Jane gave Bobby a little money each visit so Rex could buy supper. Rex used the money to buy beer. He would get Bobby to steal smoked ham or pork sausage and pickles. That was Bobby’s favourite. He promised never to tell his mother about their system. Bobby didn’t want to see his mother in a bad mood. He knew what would happen. One time he told her that Rex bought beer.  Big mistake. Jane shouted how she felt used and abused, how she had to work so hard to support her son, how she got shafted by her lazy bum of an ex-husband. He never gave her a penny in child support. Dr. Jane Wormsly was head of Helminthology at Lumpkins University and had published three books on worms, one of which became a widely used text book. That’s why Jane said, never marry a fool.

Hal visited Rex on two occasions. Rex said a person on the dole is not allowed to have a room mate. If someone stays with you longer than two weeks, it’s considered sharing. They’ll cut your welfare. A nosey neighbour phoned Rex’s social worker and accused Rex of having a room mate. Rex got called in and had to do some explaining. Hal left. He drifted out of Rex’s life and didn’t return until June. That’s when things went sour.

Hal came to stay. He brought along a portable TV. For three nights, Rex warned him there would be no TV after 11 PM, when Rex went to bed. Hal would wait for Rex to fall asleep, then would turn it on. After spending over half his life in jail, Hal found silence disturbing. He had to have a certain level of noise. The silence of the basement apartment amplified the least noise. Rex woke up each time Hal turned on the TV and shouted at him to turn it off.

On the third night, Rex snapped. He didn’t mean to kill Hal. He was surprised at how easily Hal died. Rex had been wanting to die for years. He concluded that the human body is tougher than you think. It can withstand a lot of sickness and abuse. Rex only meant to demonstrate to Hal that he wasn’t joking about the no TV after 11 rule.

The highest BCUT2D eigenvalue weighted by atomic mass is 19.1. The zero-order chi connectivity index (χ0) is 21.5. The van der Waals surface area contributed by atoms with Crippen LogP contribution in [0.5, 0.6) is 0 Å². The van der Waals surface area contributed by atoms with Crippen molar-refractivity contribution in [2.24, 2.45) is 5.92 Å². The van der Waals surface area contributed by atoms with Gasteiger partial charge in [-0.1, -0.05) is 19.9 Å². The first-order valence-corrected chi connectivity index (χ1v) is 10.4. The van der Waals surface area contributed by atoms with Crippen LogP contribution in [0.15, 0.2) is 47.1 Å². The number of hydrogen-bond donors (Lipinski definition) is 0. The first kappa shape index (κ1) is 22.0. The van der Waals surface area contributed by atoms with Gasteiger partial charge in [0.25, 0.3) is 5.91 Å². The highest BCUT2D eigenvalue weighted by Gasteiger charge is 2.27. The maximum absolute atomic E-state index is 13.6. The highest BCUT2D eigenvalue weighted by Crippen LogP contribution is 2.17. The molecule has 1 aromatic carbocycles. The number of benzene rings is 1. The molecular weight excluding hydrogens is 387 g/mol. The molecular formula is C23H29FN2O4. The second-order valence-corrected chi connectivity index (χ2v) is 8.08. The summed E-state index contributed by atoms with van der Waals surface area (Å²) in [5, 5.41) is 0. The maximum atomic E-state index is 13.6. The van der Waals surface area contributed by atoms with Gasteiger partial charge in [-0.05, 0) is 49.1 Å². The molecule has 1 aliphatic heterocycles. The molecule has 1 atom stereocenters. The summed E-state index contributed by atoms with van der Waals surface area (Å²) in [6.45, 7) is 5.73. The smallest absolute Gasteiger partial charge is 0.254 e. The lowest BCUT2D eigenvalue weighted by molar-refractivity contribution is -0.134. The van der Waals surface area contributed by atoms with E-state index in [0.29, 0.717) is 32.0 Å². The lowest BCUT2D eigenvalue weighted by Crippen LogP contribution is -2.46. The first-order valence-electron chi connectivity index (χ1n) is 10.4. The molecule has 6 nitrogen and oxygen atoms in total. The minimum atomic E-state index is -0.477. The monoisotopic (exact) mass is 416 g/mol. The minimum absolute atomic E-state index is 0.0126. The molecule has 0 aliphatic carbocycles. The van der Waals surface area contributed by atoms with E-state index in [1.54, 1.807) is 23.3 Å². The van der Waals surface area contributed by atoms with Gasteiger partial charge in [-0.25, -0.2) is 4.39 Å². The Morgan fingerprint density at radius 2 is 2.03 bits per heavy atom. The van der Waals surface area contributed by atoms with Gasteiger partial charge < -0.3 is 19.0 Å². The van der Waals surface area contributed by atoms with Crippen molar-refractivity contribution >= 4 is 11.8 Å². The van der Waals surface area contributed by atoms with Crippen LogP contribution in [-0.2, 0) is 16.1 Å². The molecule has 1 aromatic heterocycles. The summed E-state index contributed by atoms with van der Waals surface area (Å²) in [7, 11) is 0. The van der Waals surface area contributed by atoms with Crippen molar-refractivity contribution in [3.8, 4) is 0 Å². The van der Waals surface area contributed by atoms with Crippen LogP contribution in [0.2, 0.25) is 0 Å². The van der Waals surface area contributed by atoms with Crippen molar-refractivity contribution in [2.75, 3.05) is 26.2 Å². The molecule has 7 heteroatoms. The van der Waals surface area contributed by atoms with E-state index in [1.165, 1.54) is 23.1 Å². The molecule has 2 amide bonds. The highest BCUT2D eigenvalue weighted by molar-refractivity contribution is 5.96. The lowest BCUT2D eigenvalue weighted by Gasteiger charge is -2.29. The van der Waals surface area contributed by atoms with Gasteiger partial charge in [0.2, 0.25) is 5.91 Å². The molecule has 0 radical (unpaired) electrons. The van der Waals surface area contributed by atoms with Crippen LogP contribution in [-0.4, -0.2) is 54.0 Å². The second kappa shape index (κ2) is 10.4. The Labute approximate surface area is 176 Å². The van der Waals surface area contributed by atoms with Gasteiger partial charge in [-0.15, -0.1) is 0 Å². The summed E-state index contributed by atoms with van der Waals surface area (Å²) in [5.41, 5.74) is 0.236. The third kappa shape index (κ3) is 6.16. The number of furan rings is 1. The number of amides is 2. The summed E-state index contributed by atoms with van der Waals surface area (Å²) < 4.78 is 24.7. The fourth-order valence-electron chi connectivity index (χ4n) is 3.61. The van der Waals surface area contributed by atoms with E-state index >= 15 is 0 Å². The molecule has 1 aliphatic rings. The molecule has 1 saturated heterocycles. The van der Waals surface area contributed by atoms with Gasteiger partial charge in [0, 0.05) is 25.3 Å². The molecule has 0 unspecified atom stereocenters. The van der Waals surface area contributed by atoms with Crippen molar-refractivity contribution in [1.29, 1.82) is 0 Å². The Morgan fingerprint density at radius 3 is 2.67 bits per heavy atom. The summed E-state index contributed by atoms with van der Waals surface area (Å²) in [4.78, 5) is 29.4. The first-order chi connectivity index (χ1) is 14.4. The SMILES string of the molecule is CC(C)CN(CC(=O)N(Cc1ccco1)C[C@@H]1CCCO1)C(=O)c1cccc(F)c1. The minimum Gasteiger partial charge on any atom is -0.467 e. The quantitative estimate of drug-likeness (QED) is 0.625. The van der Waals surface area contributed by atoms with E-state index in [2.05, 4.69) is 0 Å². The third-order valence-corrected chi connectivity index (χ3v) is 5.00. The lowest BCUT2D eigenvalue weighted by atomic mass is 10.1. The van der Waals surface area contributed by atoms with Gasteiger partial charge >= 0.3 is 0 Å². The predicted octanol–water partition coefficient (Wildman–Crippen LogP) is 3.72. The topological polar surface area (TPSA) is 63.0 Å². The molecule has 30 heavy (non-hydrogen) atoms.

Rex froze in horror once it was over and Hal lay dead on the floor. One thud against the wall. A smear and a bit of cracked plaster. There wasn’t even much blood. Rex’s heart pounded furiously as he dragged the corpse into the bathroom and  plopped it in the tub. No need to go into details. Rex  butchered a few steaks and put them in the freezer compartment of the fridge. He stuffed the remains into three suitcases and put them out for trash.

The caretaker found out. The rest is history. Rex went to the hospital for the criminally insane. He didn’t get caught right away. He actually ate three human steaks. Because garbage day fell on a holiday, those suitcases sat there for a week. Just before the garbage truck arrived, the caretaker got curious and opened one of the suitcases and found the head of Hal, unrecognizable under the pulsating swarm of maggots.

Jane was horrified to think she’d let such a monster into her life. She couldn’t bear to think of it. She tried to get the thoughts out of her head, to erase all memory of that episode. As long as she had a son, that would not be possible. Bobby bore a striking resemblance to his father Rex. It wasn’t easy for Jane.

Fortunately, the man in the goatee and mullet at the counter of Lumpies Donuts took his order and left. Jane squeezed Lohbado’s hand, which lay on the table top, as she told him about Rex. Then she warned Lohbado to please never mention it. Sometimes it helped to tell somebody, but she didn’t want to talk about it anymore.